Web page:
|Akhenaten and his family worshipping the Aten|
This new art was more realistic and more focused on the natural world. For the first time the Pharaoh was not recorded in the conventional way, but was shown with a saggy belly, skinny arms and legs, and long face. The royal family were shown with strangely elongated skulls, and were displayed in intimate scenes of family life, even kissing and showing affection. Once again, it was the royal women were afforded the greatest prominence. Akhenaten followed his father’s example and married a beautiful girl called Nefertiti whose origins are obscure and they had six daughters who were frequently shown with the royal couple. Above all these scenes of royal life, the Aten disk is shown with rays of sun ending in little hands, sometimes holding the ankh of life, reaching down to bless the family’s activities.
|Amarna Princess - Wikimedia Commons|
Eventually Akhenaten felt compelled to move his capital city and the centre of Aten worship away from the contaminating presence of the cult and priests of Amen in Thebes. He searched the country until he came upon a virgin site in Middle Egypt that had never been inhabited or built on before. It was an arid, desert plain on the east bank of the Nile encircled by cliffs. He named his new city Akhetaten or ‘Horizon of the Aten’ and carved a number of huge boundary stela in the cliffs proclaiming his new city and that these were its boundaries.
The new city, called el Amarna in modern times, was meticulously planned and laid out with huge temples open to the sun, royal palaces, streets, houses, shops and workplaces. He started digging tombs for himself and other members of his family in the eastern cliffs, which was another departure from tradition as the dead had always previously been laid to rest on the west bank of the river Nile. The court, army, craftsmen and many others followed their king to this new life, and workmen were sent out across the country to erase the names of the traditional gods from temples, tombs and monuments.
But Akhenaten’s glorious new dream was not destined to last for very long. The building took time and many of the temples and public buildings were not completed until around year 8 of his reign. The pinnacle of the city of Akhetaten’s glory and power was probably the grand jubilee celebrations of year 12, where foreign rulers and dignitaries came to the city to pay homage to the Pharaoh and bring him rich and costly gifts. After this time the effects of Akhenaten’s disinterest in international relations, maintaining order in the Empire and dealing with domestic affairs became more and more apparent. Rulers of vassal states wrote desperately for help as they were put under pressure from Egypt’s enemies, but their pleas for aid went unanswered.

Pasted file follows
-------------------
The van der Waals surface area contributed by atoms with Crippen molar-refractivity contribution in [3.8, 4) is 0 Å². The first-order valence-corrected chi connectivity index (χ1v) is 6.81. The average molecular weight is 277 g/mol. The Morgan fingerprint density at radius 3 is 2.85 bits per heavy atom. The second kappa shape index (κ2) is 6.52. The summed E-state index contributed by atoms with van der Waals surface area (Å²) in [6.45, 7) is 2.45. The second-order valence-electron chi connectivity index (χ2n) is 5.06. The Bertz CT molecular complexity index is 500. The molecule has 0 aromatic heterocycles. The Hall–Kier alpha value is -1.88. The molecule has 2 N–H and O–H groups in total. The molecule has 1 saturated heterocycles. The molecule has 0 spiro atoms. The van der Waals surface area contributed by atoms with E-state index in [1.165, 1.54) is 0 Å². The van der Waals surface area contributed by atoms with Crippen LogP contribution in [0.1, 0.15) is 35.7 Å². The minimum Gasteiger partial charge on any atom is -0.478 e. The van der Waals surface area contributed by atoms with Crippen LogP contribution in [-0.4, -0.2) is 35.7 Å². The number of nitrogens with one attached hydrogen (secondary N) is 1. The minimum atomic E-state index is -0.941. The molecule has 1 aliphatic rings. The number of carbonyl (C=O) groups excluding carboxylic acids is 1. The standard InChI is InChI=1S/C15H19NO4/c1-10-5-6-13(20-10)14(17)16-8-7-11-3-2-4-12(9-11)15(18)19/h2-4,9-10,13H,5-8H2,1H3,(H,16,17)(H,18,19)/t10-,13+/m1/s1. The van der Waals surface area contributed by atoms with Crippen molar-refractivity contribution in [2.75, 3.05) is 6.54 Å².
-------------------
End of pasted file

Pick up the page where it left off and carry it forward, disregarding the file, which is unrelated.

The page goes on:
Akhenaten’s secondary wife Kiya also seems to have disappeared around this time. The last years of the city are ones of decline and confusion. Archaeological evidence is scarce, so the exact details and dates of Akhenaten’s death, the reign of the shadowy Pharaoh Smenkhare who followed him and the accession of the boy king Tutankhamen can only be guessed at. The city was stripped and allowed to fall into ruin, and the Pharaoh’s that followed turned Egypt back to its traditional gods and tried to erase every trace of what they regarded as a shameful, heretical blot on their glorious history.
Akhenaten has attracted many supporters and an equal amount of detractors in modern times. Some regard him as the first person to worship a single god and adopt a monotheistic religion and he has even been identified with the biblical Moses. Others view him as a heretical dreamer who allowed his country and Empire to go to rack and ruin as he pursued his new ideas and religious mania. Although the sun disk Aten was promoted as the most important deity by Akhenaten, other solar deities were tolerated.
It was the other gods and goddesses who were persecuted with their temples being defaced and priests being turned out. It is also important to recognise that the Aten was not a god for the ordinary people. The beneficial, power giving rays of the sun were only ever extended towards Akhenaten and his family and it was the king who formed the link between the god and the people. Therefore, the people worshipped the Pharaoh as a means of communicating with the divine, so Akhenaten wanted to be honoured as a god himself rather than be the founding father of monotheistic religion in the world.
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Akhenaten image Szczebrzeszynski Wikimedia Commons Attribution Share Alike 1.0 Generic